The phenotypes of the myocardin family member knockouts indicate that each member has essential nonredundant functions in the regulation of SMC differentiation marker gene expression (18, 21, 22, 32, 45). The early lethality associated with the myocardin and MRTF-B knockouts as well as the potential redundancy between these very similar transcription factors has made it difficult to determine whether the MRTFs are important for regulating SMC differentiation in the SMC subtypes where they are expressed. It is also unclear whether MRTFs are required for other aspects of SMC function that do not directly involve specification, such as the changes in gene expression that are known to occur during environmental stresses such as hypertension and atherosclerosis. On the basis of the mammary myoepithelial defect observed in MRTF-A knockout mice, the MRTFs may be responsible for the upregulation of SMC marker gene expression that is observed in many SMC-like cells (i.e., myofibroblasts or mesangial cells) following injury (8, 16).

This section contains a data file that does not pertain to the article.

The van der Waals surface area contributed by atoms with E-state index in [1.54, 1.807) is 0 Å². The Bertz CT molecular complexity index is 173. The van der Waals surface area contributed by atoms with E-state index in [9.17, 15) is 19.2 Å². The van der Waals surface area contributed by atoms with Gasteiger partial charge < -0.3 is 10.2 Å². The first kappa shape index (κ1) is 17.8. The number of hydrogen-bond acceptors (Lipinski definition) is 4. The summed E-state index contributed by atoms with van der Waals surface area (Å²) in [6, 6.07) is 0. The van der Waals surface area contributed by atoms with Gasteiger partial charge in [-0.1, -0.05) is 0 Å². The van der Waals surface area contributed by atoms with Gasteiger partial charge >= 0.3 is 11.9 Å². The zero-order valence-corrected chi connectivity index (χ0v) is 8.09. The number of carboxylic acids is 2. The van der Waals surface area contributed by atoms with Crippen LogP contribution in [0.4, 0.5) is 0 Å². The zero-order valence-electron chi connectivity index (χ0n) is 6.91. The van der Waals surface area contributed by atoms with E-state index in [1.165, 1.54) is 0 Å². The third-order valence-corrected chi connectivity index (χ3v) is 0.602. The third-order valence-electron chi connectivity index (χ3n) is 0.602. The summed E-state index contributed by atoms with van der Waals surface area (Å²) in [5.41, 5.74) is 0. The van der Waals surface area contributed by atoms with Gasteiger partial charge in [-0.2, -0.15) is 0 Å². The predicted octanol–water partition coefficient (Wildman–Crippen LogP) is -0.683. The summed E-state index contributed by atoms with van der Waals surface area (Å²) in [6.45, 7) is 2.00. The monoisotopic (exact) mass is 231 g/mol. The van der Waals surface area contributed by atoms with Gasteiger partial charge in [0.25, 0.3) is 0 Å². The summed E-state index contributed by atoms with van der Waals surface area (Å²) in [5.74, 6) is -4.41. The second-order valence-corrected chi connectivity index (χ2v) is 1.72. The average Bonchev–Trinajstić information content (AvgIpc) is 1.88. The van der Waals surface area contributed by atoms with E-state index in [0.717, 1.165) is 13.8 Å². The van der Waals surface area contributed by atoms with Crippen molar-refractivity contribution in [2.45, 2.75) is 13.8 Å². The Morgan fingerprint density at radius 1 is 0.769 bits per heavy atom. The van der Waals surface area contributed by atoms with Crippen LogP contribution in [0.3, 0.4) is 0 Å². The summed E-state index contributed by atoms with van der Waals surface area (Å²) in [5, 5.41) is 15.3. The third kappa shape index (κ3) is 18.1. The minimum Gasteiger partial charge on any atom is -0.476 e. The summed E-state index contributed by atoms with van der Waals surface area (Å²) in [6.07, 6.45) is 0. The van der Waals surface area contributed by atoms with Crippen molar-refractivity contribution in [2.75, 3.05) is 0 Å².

Given the importance of the myocardin family for regulating SMC-specific transcription, the identification of the signaling mechanisms that regulate the expression and/or activities of these transcription factors will be very important to our understanding of the regulation of SMC phenotype. In our studies, agonist-induced upregulation of SMC-specific transcription did not correlate with increased expression of any of the myocardin factors [data not shown (23)]. Instead, our data indicated that RhoA-dependent regulation of MRTF nuclear localization was important and involved cytoplasmic retention of the MRTFs by a mechanism involving G-actin binding to the MRTF NH2 terminus. Results obtained with the MRTF-A/myocardin chimeras and the myocardin RPEL2 domain mutant suggest that other regions are also important, including basic region 1 (B1) and perhaps B2. These regions have already been implicated in nuclear import, and it is likely that a delicate balance exists between these nuclear localization and cytoplasmic retention signals.